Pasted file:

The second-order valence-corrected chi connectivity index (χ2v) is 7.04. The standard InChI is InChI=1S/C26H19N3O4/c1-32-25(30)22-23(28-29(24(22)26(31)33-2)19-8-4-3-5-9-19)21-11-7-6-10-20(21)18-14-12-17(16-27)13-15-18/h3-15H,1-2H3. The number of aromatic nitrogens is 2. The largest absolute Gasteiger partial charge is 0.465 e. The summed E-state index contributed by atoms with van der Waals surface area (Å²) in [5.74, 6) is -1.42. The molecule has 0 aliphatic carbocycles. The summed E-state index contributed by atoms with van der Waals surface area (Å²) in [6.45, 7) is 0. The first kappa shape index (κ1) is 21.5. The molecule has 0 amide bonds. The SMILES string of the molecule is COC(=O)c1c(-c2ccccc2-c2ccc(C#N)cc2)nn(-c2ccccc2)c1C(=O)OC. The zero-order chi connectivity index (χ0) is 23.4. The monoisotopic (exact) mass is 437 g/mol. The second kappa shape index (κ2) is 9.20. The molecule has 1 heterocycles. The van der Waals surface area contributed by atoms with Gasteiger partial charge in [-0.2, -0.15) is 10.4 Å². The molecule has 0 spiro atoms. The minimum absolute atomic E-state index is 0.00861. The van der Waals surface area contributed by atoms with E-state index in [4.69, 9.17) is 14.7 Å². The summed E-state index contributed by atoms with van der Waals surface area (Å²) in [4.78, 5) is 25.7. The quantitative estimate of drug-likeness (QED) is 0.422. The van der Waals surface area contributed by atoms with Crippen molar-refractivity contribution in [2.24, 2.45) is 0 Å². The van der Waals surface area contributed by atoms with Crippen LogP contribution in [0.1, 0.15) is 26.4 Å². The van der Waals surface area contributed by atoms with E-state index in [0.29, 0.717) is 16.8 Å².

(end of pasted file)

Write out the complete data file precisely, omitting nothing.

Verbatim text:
The second-order valence-corrected chi connectivity index (χ2v) is 7.04. The standard InChI is InChI=1S/C26H19N3O4/c1-32-25(30)22-23(28-29(24(22)26(31)33-2)19-8-4-3-5-9-19)21-11-7-6-10-20(21)18-14-12-17(16-27)13-15-18/h3-15H,1-2H3. The number of aromatic nitrogens is 2. The largest absolute Gasteiger partial charge is 0.465 e. The summed E-state index contributed by atoms with van der Waals surface area (Å²) in [5.74, 6) is -1.42. The molecule has 0 aliphatic carbocycles. The summed E-state index contributed by atoms with van der Waals surface area (Å²) in [6.45, 7) is 0. The first kappa shape index (κ1) is 21.5. The molecule has 0 amide bonds. The SMILES string of the molecule is COC(=O)c1c(-c2ccccc2-c2ccc(C#N)cc2)nn(-c2ccccc2)c1C(=O)OC. The zero-order chi connectivity index (χ0) is 23.4. The monoisotopic (exact) mass is 437 g/mol. The second kappa shape index (κ2) is 9.20. The molecule has 1 heterocycles. The van der Waals surface area contributed by atoms with Gasteiger partial charge in [-0.2, -0.15) is 10.4 Å². The molecule has 0 spiro atoms. The minimum absolute atomic E-state index is 0.00861. The van der Waals surface area contributed by atoms with E-state index in [4.69, 9.17) is 14.7 Å². The summed E-state index contributed by atoms with van der Waals surface area (Å²) in [4.78, 5) is 25.7. The quantitative estimate of drug-likeness (QED) is 0.422. The van der Waals surface area contributed by atoms with Crippen molar-refractivity contribution in [2.24, 2.45) is 0 Å². The van der Waals surface area contributed by atoms with Crippen LogP contribution in [0.1, 0.15) is 26.4 Å². The van der Waals surface area contributed by atoms with E-state index in [0.29, 0.717) is 16.8 Å².